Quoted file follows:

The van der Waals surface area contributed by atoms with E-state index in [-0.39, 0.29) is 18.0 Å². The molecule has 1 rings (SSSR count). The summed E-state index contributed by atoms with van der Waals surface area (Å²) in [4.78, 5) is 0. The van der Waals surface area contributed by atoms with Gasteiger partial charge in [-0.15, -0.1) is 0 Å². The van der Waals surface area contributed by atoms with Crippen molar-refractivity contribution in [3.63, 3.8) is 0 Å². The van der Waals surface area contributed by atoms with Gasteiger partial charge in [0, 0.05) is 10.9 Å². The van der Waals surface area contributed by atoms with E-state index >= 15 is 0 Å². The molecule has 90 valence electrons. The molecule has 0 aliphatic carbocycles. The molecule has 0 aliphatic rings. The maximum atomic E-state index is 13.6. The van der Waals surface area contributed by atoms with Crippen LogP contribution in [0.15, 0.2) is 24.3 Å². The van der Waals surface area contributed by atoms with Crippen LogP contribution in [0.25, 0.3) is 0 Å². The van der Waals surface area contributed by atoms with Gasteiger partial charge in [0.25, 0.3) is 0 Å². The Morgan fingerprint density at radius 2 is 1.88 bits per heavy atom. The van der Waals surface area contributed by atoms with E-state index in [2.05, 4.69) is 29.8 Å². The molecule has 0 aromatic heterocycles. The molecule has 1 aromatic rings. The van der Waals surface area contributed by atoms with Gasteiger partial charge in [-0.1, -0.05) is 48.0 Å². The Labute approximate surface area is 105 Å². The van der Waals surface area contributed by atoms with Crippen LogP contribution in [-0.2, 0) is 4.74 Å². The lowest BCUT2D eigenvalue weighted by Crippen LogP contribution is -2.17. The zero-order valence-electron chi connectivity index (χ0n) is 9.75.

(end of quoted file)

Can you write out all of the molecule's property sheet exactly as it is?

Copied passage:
The van der Waals surface area contributed by atoms with E-state index in [-0.39, 0.29) is 18.0 Å². The molecule has 1 rings (SSSR count). The summed E-state index contributed by atoms with van der Waals surface area (Å²) in [4.78, 5) is 0. The van der Waals surface area contributed by atoms with Gasteiger partial charge in [-0.15, -0.1) is 0 Å². The van der Waals surface area contributed by atoms with Crippen molar-refractivity contribution in [3.63, 3.8) is 0 Å². The van der Waals surface area contributed by atoms with Gasteiger partial charge in [0, 0.05) is 10.9 Å². The van der Waals surface area contributed by atoms with E-state index >= 15 is 0 Å². The molecule has 90 valence electrons. The molecule has 0 aliphatic carbocycles. The molecule has 0 aliphatic rings. The maximum atomic E-state index is 13.6. The van der Waals surface area contributed by atoms with Crippen LogP contribution in [0.15, 0.2) is 24.3 Å². The van der Waals surface area contributed by atoms with Crippen LogP contribution in [0.25, 0.3) is 0 Å². The van der Waals surface area contributed by atoms with Gasteiger partial charge in [0.25, 0.3) is 0 Å². The Morgan fingerprint density at radius 2 is 1.88 bits per heavy atom. The van der Waals surface area contributed by atoms with E-state index in [2.05, 4.69) is 29.8 Å². The molecule has 0 aromatic heterocycles. The molecule has 1 aromatic rings. The van der Waals surface area contributed by atoms with Gasteiger partial charge in [-0.1, -0.05) is 48.0 Å². The Labute approximate surface area is 105 Å². The van der Waals surface area contributed by atoms with Crippen LogP contribution in [-0.2, 0) is 4.74 Å². The lowest BCUT2D eigenvalue weighted by Crippen LogP contribution is -2.17. The zero-order valence-electron chi connectivity index (χ0n) is 9.75.